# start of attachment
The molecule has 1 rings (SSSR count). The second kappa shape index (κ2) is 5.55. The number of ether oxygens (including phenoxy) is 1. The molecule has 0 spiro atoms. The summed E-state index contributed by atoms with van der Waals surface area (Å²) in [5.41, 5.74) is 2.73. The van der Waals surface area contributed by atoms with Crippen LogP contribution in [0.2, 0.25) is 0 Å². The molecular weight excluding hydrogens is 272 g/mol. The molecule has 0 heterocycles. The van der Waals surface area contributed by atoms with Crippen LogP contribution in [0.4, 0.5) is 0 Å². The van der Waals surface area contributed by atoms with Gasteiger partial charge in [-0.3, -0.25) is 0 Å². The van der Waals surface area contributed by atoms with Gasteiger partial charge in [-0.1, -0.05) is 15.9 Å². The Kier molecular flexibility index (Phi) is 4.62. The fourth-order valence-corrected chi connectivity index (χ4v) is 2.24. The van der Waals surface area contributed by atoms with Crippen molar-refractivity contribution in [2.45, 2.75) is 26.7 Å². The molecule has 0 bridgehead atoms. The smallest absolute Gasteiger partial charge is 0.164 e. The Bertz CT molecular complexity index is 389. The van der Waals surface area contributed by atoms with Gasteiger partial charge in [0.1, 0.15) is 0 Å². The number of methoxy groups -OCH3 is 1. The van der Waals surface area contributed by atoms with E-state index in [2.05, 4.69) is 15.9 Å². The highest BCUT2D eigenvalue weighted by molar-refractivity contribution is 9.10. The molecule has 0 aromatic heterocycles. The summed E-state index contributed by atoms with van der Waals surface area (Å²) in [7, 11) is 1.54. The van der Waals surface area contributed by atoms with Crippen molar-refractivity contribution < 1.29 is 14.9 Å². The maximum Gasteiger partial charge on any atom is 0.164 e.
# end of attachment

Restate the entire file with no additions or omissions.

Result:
The molecule has 1 rings (SSSR count). The second kappa shape index (κ2) is 5.55. The number of ether oxygens (including phenoxy) is 1. The molecule has 0 spiro atoms. The summed E-state index contributed by atoms with van der Waals surface area (Å²) in [5.41, 5.74) is 2.73. The van der Waals surface area contributed by atoms with Crippen LogP contribution in [0.2, 0.25) is 0 Å². The molecular weight excluding hydrogens is 272 g/mol. The molecule has 0 heterocycles. The van der Waals surface area contributed by atoms with Crippen LogP contribution in [0.4, 0.5) is 0 Å². The van der Waals surface area contributed by atoms with Gasteiger partial charge in [-0.3, -0.25) is 0 Å². The van der Waals surface area contributed by atoms with Gasteiger partial charge in [-0.1, -0.05) is 15.9 Å². The Kier molecular flexibility index (Phi) is 4.62. The fourth-order valence-corrected chi connectivity index (χ4v) is 2.24. The van der Waals surface area contributed by atoms with Crippen molar-refractivity contribution in [2.45, 2.75) is 26.7 Å². The molecule has 0 bridgehead atoms. The smallest absolute Gasteiger partial charge is 0.164 e. The Bertz CT molecular complexity index is 389. The van der Waals surface area contributed by atoms with Gasteiger partial charge in [0.1, 0.15) is 0 Å². The number of methoxy groups -OCH3 is 1. The van der Waals surface area contributed by atoms with E-state index in [2.05, 4.69) is 15.9 Å². The highest BCUT2D eigenvalue weighted by molar-refractivity contribution is 9.10. The molecule has 0 aromatic heterocycles. The summed E-state index contributed by atoms with van der Waals surface area (Å²) in [7, 11) is 1.54. The van der Waals surface area contributed by atoms with Crippen molar-refractivity contribution < 1.29 is 14.9 Å². The maximum Gasteiger partial charge on any atom is 0.164 e.